- Death Stalks Kettle Street by John Bowen
- HER: The 1st Victor Locke Story by Michael RN Jones
- Snotgirl, Vol. 1: Green Hair Don’t Care by Bryan Lee O’Malley, Leslie Hung
- The Doll (Audiobook) by Taylor Stevens, Hilary Huber
- Cold Reign by Faith Hunter
- Wires and Nerve, Volume 1 by Marissa Meyer, Douglas Holgate
- Hide and Seek by Ian Rankin
- Hack by Duncan MacMaster
- Defying the Prophet by Gibson Michaels
- Pipeliner by Shawn Hartje
- The Book of Three (Audiobook) by Lloyd Alexander, James Langton
- Silence Fallen by Patricia Briggs
- No Uncertain Sound: Reformed Doctrine and Life by Reformed Forum
- The Person of Jesus by J. Gresham Machen
- The Black Cauldron (Audiobook) by Lloyd Alexander, James Langton
- Robert B. Parker’s Little White Lies by Ace Atkins
- The Forgotten Girls by Owen Laukkanen
- The Collapsing Empire by John Scalzi
How was your month?
I succumbed to one of those things going around Facebook, and rambled enough that I figured it qualified as a short blog post, so . . .
It’s National Book Week (in the U.S.) [And, no, it’s not, but that’s what the silly FB thing says] The rules are, Grab the closest book to you, turn to pg. 56, and post the 5th sentence as your Status.
Don’t mention the title.
Copy the Rules as part of your post:
Here is mine…
“We can’t risk another event like that.”
That seemed boring, so I grabbed the book that one was stacked on top of (making it almost as close) and got: “Every now and then, Warren reached over and leaned on the horn.” Which is only moderately more interesting.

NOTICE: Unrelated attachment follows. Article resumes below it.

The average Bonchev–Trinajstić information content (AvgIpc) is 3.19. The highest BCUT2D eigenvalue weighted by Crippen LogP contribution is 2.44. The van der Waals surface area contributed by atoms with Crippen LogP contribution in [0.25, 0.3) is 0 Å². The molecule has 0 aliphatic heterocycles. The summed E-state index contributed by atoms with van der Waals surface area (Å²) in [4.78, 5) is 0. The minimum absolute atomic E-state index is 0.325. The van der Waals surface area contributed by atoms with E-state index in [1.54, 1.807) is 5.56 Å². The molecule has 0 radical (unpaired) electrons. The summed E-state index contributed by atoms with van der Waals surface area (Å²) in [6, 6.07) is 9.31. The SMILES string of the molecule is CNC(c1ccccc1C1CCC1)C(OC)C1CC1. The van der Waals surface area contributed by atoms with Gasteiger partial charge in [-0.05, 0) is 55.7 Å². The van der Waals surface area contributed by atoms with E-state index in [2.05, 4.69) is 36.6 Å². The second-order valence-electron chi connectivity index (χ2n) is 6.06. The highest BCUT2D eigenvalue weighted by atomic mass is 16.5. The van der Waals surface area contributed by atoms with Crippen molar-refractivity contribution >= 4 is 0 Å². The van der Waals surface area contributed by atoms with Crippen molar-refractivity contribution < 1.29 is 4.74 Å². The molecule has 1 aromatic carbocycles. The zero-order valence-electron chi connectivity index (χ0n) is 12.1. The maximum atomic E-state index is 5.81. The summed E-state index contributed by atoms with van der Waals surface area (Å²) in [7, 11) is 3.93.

Both books — both pages, really — contain far more interesting sentences, but them’s the rules.
I am just having one of those weeks — seriously, it’s like my week is manifestation of Murphy’s Law, and the idea of me writing something new is laughable. So here’s a variation of a post I did a year ago — we’ve got some new regulars in the comments, and I’d like to hear what you all say.
Anyway. . .
This was asked awhile ago on some Facebook group I belong to and I thought the answers were interesting enough, I’d ask you:
If you can remember, what was the first book that destroyed you? (that is, which book left you an emotional wreck?)
For me, it was either: Where the Red Fern Grows (which I read most of several times, and all of a couple of times); The High King by Lloyd Alexander between the deaths and goodbyes, I still can’t do it dry-eyed; or Bridge to Terabithia — I can’t tell you anything about the plot (there were 2 kids, 1 girl and 1 boy, right?), the characters or anything, and I read it 2-4 times — all I can remember is emotional devastation.
Looking forward to hearing from you. Share the emotional scars we all know you have. 🙂
Did my taxes (well, mostly) before I wrote today’s post. My brain is fried now and there’s no way that I can come up with something anywhere coherent.
Can’t even find a silly picture, meme, or a conclusion to this . . . someone semi-famous said, “Math is hard!”
Hope you’re reading something non-tax related and entertaining today.